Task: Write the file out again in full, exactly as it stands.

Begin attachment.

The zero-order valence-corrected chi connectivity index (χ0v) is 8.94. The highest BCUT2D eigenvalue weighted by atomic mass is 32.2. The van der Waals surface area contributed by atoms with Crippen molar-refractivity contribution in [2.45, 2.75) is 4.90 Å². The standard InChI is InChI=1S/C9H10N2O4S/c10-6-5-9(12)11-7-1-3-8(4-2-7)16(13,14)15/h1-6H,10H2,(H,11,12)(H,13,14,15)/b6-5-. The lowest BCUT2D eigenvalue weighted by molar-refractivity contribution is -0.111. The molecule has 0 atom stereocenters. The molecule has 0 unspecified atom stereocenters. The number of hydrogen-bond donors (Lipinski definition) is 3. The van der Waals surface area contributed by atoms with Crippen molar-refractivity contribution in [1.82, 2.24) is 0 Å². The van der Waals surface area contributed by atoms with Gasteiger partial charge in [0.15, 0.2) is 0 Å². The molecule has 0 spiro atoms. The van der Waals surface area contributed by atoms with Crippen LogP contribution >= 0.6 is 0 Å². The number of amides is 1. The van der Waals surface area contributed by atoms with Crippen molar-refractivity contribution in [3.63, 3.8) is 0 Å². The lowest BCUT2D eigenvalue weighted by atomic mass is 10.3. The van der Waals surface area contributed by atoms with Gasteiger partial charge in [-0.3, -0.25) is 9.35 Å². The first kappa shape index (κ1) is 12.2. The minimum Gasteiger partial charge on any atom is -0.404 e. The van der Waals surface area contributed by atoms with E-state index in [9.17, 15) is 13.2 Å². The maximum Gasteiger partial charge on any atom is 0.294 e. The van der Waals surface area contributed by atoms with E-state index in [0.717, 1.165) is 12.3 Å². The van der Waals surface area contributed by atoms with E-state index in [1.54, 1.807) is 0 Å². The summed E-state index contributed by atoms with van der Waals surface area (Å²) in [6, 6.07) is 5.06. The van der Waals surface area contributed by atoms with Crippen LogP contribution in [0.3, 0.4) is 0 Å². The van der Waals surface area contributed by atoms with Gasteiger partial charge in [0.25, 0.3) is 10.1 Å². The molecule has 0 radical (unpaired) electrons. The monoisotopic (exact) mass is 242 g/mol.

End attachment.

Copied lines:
The zero-order valence-corrected chi connectivity index (χ0v) is 8.94. The highest BCUT2D eigenvalue weighted by atomic mass is 32.2. The van der Waals surface area contributed by atoms with Crippen molar-refractivity contribution in [2.45, 2.75) is 4.90 Å². The standard InChI is InChI=1S/C9H10N2O4S/c10-6-5-9(12)11-7-1-3-8(4-2-7)16(13,14)15/h1-6H,10H2,(H,11,12)(H,13,14,15)/b6-5-. The lowest BCUT2D eigenvalue weighted by molar-refractivity contribution is -0.111. The molecule has 0 atom stereocenters. The molecule has 0 unspecified atom stereocenters. The number of hydrogen-bond donors (Lipinski definition) is 3. The van der Waals surface area contributed by atoms with Crippen molar-refractivity contribution in [1.82, 2.24) is 0 Å². The van der Waals surface area contributed by atoms with Gasteiger partial charge in [0.15, 0.2) is 0 Å². The molecule has 0 spiro atoms. The van der Waals surface area contributed by atoms with Crippen LogP contribution >= 0.6 is 0 Å². The number of amides is 1. The van der Waals surface area contributed by atoms with Crippen molar-refractivity contribution in [3.63, 3.8) is 0 Å². The lowest BCUT2D eigenvalue weighted by atomic mass is 10.3. The van der Waals surface area contributed by atoms with Gasteiger partial charge in [-0.3, -0.25) is 9.35 Å². The first kappa shape index (κ1) is 12.2. The minimum Gasteiger partial charge on any atom is -0.404 e. The van der Waals surface area contributed by atoms with E-state index in [9.17, 15) is 13.2 Å². The maximum Gasteiger partial charge on any atom is 0.294 e. The van der Waals surface area contributed by atoms with E-state index in [0.717, 1.165) is 12.3 Å². The van der Waals surface area contributed by atoms with E-state index in [1.54, 1.807) is 0 Å². The summed E-state index contributed by atoms with van der Waals surface area (Å²) in [6, 6.07) is 5.06. The van der Waals surface area contributed by atoms with Crippen LogP contribution in [0.3, 0.4) is 0 Å². The van der Waals surface area contributed by atoms with Gasteiger partial charge in [0.25, 0.3) is 10.1 Å². The molecule has 0 radical (unpaired) electrons. The monoisotopic (exact) mass is 242 g/mol.